Dora Hand, aka: Fannie Keenan, (1844-1878) - A celebrated actress
and variety show entertainer, Dora was married to a musician named
Theodore Hand. However, she divorced him in Indiana, later landing in
Memphis, Tennessee and in
Missouri in 1876. By 1878, she was entertaining the many men in
the lawless town of
Appearing in several variety shows under her stage name of Fannie Keenan,
the actress was staying at Mayor James Kelley’s house, as he was out of
town. It is unknown as to whether Dora knew that the mayor had recently
been in a brawl with a man named James Kennedy, the son of a Tascosa,
cattleman. But, for the actress, the dispute would be fatal.
Kennedy had been sent with a
herd of cattle to Dodge City
and while the cowboy was in Mayor Kelley’s saloon, Kelley threw him out
for being drunk and disorderly.
Humiliated, Kennedy swore
revenge upon the mayor. A short time later, Kennedy briefly left
but returned to exact his revenge upon Kelley. The mayor; however, was not
home, and in his bed, instead, was Dora Hand. Late in the night of his
return, Kennedy rode to Kelley’s residence and fired four gunshots into
the house before fleeing. One shot struck Dora in her right side, killing
her instantly. Hearing the gunfire, officers
Jim Masterson and
Earp hurried to the house to find Dora Hand dead.
Witnesses stated they had seen Kennedy riding away from Dodge City
and a posse was formed to go after him. Soon,
tracked the killer to Meade,
Inevitably, Kennedy didn't want to be brought in and a gunfight ensued and
Kennedy was wounded in his shooting arm. He was brought back to
where he recovered.
Kennedy was tried, he was acquitted of the murder due to lack of evidence.
But, time would get its just revenge when Kennedy was killed three years
later in a gunfight. In the meantime, Dora Hand was buried in Dodge City's
Pearl Hart, aka: Pearl Bywater, Pearl Taylor, Mrs. L.P. Keele
(1871-19??) - Born as Pearl Taylor of French descent in
Lindsay, Ontario, Canada, this petite and attractive young girl would
grow up to become one of the only female stagecoach robbers in the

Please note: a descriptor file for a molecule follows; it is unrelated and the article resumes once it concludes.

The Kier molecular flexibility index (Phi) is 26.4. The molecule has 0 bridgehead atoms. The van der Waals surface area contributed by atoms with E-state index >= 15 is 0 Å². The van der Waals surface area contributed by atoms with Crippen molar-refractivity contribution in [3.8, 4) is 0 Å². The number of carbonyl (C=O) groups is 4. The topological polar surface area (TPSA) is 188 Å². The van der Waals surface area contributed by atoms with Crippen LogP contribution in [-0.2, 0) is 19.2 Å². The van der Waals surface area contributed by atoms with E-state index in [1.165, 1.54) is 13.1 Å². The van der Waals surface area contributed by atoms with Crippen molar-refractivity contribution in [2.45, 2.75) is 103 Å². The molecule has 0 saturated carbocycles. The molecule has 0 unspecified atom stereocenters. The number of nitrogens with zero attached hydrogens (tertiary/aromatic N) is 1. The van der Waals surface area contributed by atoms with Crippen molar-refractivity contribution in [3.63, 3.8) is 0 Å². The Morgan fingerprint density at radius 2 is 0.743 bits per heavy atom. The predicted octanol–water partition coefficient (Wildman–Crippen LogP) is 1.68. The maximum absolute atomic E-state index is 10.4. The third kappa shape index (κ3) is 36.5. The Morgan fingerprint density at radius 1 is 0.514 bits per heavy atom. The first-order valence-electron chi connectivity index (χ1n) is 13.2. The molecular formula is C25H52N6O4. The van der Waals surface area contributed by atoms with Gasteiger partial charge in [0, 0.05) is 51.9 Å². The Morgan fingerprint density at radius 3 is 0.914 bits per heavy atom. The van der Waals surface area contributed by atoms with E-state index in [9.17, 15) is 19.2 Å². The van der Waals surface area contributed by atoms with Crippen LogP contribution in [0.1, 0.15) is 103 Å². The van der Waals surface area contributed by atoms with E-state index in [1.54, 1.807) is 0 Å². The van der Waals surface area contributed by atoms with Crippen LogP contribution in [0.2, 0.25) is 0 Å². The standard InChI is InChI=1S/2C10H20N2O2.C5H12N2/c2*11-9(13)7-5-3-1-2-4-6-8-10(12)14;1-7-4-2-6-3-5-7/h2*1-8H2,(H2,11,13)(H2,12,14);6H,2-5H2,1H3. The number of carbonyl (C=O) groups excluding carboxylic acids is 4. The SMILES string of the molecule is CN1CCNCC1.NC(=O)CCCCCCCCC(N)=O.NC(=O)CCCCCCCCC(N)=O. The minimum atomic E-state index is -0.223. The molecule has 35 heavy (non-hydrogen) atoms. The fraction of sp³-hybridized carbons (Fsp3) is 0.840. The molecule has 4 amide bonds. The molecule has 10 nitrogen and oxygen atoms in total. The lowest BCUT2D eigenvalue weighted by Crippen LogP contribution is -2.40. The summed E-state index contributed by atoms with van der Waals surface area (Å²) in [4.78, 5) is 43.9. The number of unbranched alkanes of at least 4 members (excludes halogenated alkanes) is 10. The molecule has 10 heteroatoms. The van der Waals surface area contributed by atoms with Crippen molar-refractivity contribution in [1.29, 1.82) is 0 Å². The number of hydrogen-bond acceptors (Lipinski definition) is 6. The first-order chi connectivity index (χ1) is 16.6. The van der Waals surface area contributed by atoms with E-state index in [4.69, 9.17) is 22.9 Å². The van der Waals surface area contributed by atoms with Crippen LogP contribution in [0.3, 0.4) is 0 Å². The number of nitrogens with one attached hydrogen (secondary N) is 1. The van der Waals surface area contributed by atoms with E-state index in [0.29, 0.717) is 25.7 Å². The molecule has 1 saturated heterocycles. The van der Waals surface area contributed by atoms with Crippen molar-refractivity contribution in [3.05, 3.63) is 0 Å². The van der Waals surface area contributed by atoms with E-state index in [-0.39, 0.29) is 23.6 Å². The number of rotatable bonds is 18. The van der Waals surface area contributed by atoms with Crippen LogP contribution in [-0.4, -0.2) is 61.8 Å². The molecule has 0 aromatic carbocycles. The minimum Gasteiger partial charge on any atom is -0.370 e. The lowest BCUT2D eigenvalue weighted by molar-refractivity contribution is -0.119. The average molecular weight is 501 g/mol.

After marrying a seductive gambler when
she was just 17, the pair attended the Columbian Exposition in
in 1893 where
became enamored of the
when she attended several
West type shows. She soon left her husband, heading through
and finally to
where she hooked up with a miner named
Joe Boot. Among other smaller petty crimes, the pair robbed a
stagecoach between Florence and Globe, Arizonaon May 30, 1899. Taking about $450 and a revolver, they were soon
spent two years in the Yuma Territorial Prison. Though her life of
crime was short-lived, she became a legend known as the "lady bandit."
After being released she went to Kansas City and the rest of her life
is blurred in history.
Josephine Hensley; aka:
- The Queen of Helena,
Red Light District and one of the city's most prominent business women
during the city's early days.
Sarah Winnemucca Hopkins
(1841?-1891) - The first
American woman known to secure a
copyright and to publish in the English language. Her book, Life Among
the Piutes: Their Wrongs and Claims, is an autobiographical account of
her people during their first forty years of contact with explorers and
Julie Ward Howe (1819-1910) - Born in New York City on May 27, 1819, Julie Ward would grow up to
become a prominent abolitionist, social activist, poet, and is most
famous for having authored "The Battle Hymn of the Republic." In
1843, she married Dr. Samuel Gridley Howe who founded the Perkins
Institute for the Blind and the couple had six children. She also
published a number magazine articles., travel books, and plays. Later in
life she became active in the women's rights movement, where she played a
prominent role in several suffrage organizations. She died on
October 17, 1910 at the age of 91.
Anne Hutchinson (1591-1643) Early champion of religious
liberty and free speech, this midwife was put on trial in 1637 for her
outspoken views. The Massachusetts General Court found her guilty of
sedition and banished her from the Colony.